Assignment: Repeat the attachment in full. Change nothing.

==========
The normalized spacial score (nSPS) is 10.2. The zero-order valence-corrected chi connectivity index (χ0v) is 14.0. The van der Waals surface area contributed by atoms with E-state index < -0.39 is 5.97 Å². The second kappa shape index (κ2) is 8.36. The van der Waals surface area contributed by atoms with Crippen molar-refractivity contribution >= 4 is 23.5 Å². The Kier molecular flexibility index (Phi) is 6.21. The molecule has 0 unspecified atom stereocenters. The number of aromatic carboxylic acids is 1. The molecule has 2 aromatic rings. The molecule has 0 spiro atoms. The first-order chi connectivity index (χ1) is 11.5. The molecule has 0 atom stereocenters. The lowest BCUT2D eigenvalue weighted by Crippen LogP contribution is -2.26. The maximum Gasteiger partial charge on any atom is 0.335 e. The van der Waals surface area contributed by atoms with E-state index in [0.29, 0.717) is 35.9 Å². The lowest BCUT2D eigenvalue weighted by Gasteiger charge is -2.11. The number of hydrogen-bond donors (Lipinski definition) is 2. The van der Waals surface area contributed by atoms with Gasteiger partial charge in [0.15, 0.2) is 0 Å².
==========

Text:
The normalized spacial score (nSPS) is 10.2. The zero-order valence-corrected chi connectivity index (χ0v) is 14.0. The van der Waals surface area contributed by atoms with E-state index < -0.39 is 5.97 Å². The second kappa shape index (κ2) is 8.36. The van der Waals surface area contributed by atoms with Crippen molar-refractivity contribution >= 4 is 23.5 Å². The Kier molecular flexibility index (Phi) is 6.21. The molecule has 0 unspecified atom stereocenters. The number of aromatic carboxylic acids is 1. The molecule has 2 aromatic rings. The molecule has 0 spiro atoms. The first-order chi connectivity index (χ1) is 11.5. The molecule has 0 atom stereocenters. The lowest BCUT2D eigenvalue weighted by Crippen LogP contribution is -2.26. The maximum Gasteiger partial charge on any atom is 0.335 e. The van der Waals surface area contributed by atoms with E-state index in [0.29, 0.717) is 35.9 Å². The lowest BCUT2D eigenvalue weighted by Gasteiger charge is -2.11. The number of hydrogen-bond donors (Lipinski definition) is 2. The van der Waals surface area contributed by atoms with Gasteiger partial charge in [0.15, 0.2) is 0 Å².